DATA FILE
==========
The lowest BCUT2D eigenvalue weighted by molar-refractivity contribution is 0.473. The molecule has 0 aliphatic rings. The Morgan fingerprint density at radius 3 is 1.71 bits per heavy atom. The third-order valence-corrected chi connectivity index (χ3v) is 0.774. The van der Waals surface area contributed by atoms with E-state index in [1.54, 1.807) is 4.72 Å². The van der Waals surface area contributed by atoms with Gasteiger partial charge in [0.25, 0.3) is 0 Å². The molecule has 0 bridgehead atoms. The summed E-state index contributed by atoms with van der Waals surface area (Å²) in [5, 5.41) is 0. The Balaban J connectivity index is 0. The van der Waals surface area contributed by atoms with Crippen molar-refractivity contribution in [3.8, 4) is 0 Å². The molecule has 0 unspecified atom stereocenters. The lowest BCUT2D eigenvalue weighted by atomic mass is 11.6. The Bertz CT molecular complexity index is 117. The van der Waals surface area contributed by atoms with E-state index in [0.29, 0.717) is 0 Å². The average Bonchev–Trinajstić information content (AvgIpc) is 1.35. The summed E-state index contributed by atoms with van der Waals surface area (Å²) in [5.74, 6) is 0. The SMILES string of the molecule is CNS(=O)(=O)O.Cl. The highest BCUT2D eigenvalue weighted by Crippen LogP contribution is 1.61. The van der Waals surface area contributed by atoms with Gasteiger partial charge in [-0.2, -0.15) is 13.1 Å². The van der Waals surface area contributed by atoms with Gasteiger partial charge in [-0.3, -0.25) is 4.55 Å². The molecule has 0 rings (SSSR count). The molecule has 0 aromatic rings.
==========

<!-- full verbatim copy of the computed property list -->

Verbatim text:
The lowest BCUT2D eigenvalue weighted by molar-refractivity contribution is 0.473. The molecule has 0 aliphatic rings. The Morgan fingerprint density at radius 3 is 1.71 bits per heavy atom. The third-order valence-corrected chi connectivity index (χ3v) is 0.774. The van der Waals surface area contributed by atoms with E-state index in [1.54, 1.807) is 4.72 Å². The van der Waals surface area contributed by atoms with Gasteiger partial charge in [0.25, 0.3) is 0 Å². The molecule has 0 bridgehead atoms. The summed E-state index contributed by atoms with van der Waals surface area (Å²) in [5, 5.41) is 0. The Balaban J connectivity index is 0. The van der Waals surface area contributed by atoms with Crippen molar-refractivity contribution in [3.8, 4) is 0 Å². The molecule has 0 unspecified atom stereocenters. The lowest BCUT2D eigenvalue weighted by atomic mass is 11.6. The Bertz CT molecular complexity index is 117. The van der Waals surface area contributed by atoms with E-state index in [0.29, 0.717) is 0 Å². The average Bonchev–Trinajstić information content (AvgIpc) is 1.35. The summed E-state index contributed by atoms with van der Waals surface area (Å²) in [5.74, 6) is 0. The SMILES string of the molecule is CNS(=O)(=O)O.Cl. The highest BCUT2D eigenvalue weighted by Crippen LogP contribution is 1.61. The van der Waals surface area contributed by atoms with Gasteiger partial charge in [-0.2, -0.15) is 13.1 Å². The van der Waals surface area contributed by atoms with Gasteiger partial charge in [-0.3, -0.25) is 4.55 Å². The molecule has 0 rings (SSSR count). The molecule has 0 aromatic rings.